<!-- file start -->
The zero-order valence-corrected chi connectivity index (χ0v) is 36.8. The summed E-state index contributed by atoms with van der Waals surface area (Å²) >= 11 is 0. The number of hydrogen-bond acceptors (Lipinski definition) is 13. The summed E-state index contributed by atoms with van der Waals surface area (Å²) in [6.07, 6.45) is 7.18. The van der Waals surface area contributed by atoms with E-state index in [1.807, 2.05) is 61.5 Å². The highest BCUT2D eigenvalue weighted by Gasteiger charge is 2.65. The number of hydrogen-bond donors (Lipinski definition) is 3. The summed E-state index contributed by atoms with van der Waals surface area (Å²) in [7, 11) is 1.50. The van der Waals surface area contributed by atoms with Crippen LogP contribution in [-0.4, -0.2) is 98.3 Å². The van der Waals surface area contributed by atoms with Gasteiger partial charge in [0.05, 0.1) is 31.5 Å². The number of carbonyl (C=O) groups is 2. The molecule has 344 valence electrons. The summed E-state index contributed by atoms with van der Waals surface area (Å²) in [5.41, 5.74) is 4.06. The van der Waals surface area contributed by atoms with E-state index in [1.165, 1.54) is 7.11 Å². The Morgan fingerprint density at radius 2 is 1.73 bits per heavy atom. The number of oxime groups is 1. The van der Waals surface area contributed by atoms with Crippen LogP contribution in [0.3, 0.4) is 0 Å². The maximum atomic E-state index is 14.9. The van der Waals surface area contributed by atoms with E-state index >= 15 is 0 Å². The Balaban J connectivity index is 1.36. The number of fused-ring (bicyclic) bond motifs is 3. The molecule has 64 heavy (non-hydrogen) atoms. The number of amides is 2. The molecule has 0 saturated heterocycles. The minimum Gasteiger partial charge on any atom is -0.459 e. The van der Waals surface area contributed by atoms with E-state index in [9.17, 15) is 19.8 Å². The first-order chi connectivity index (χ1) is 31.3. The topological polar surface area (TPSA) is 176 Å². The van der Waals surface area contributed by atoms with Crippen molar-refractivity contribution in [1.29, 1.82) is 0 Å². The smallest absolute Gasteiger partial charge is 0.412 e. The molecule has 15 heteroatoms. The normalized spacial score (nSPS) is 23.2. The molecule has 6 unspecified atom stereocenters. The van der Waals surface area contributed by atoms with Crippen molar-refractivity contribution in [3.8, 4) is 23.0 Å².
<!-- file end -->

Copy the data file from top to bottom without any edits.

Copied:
The zero-order valence-corrected chi connectivity index (χ0v) is 36.8. The summed E-state index contributed by atoms with van der Waals surface area (Å²) >= 11 is 0. The number of hydrogen-bond acceptors (Lipinski definition) is 13. The summed E-state index contributed by atoms with van der Waals surface area (Å²) in [6.07, 6.45) is 7.18. The van der Waals surface area contributed by atoms with E-state index in [1.807, 2.05) is 61.5 Å². The highest BCUT2D eigenvalue weighted by Gasteiger charge is 2.65. The number of hydrogen-bond donors (Lipinski definition) is 3. The summed E-state index contributed by atoms with van der Waals surface area (Å²) in [7, 11) is 1.50. The van der Waals surface area contributed by atoms with Crippen LogP contribution in [-0.4, -0.2) is 98.3 Å². The van der Waals surface area contributed by atoms with Gasteiger partial charge in [0.05, 0.1) is 31.5 Å². The number of carbonyl (C=O) groups is 2. The molecule has 344 valence electrons. The summed E-state index contributed by atoms with van der Waals surface area (Å²) in [5.41, 5.74) is 4.06. The van der Waals surface area contributed by atoms with E-state index in [1.165, 1.54) is 7.11 Å². The Morgan fingerprint density at radius 2 is 1.73 bits per heavy atom. The number of oxime groups is 1. The van der Waals surface area contributed by atoms with Crippen LogP contribution in [0.3, 0.4) is 0 Å². The maximum atomic E-state index is 14.9. The van der Waals surface area contributed by atoms with E-state index >= 15 is 0 Å². The Balaban J connectivity index is 1.36. The number of fused-ring (bicyclic) bond motifs is 3. The molecule has 64 heavy (non-hydrogen) atoms. The number of amides is 2. The molecule has 0 saturated heterocycles. The minimum Gasteiger partial charge on any atom is -0.459 e. The van der Waals surface area contributed by atoms with E-state index in [9.17, 15) is 19.8 Å². The first-order chi connectivity index (χ1) is 31.3. The topological polar surface area (TPSA) is 176 Å². The van der Waals surface area contributed by atoms with Crippen molar-refractivity contribution in [1.29, 1.82) is 0 Å². The smallest absolute Gasteiger partial charge is 0.412 e. The molecule has 15 heteroatoms. The normalized spacial score (nSPS) is 23.2. The molecule has 6 unspecified atom stereocenters. The van der Waals surface area contributed by atoms with Crippen molar-refractivity contribution in [3.8, 4) is 23.0 Å².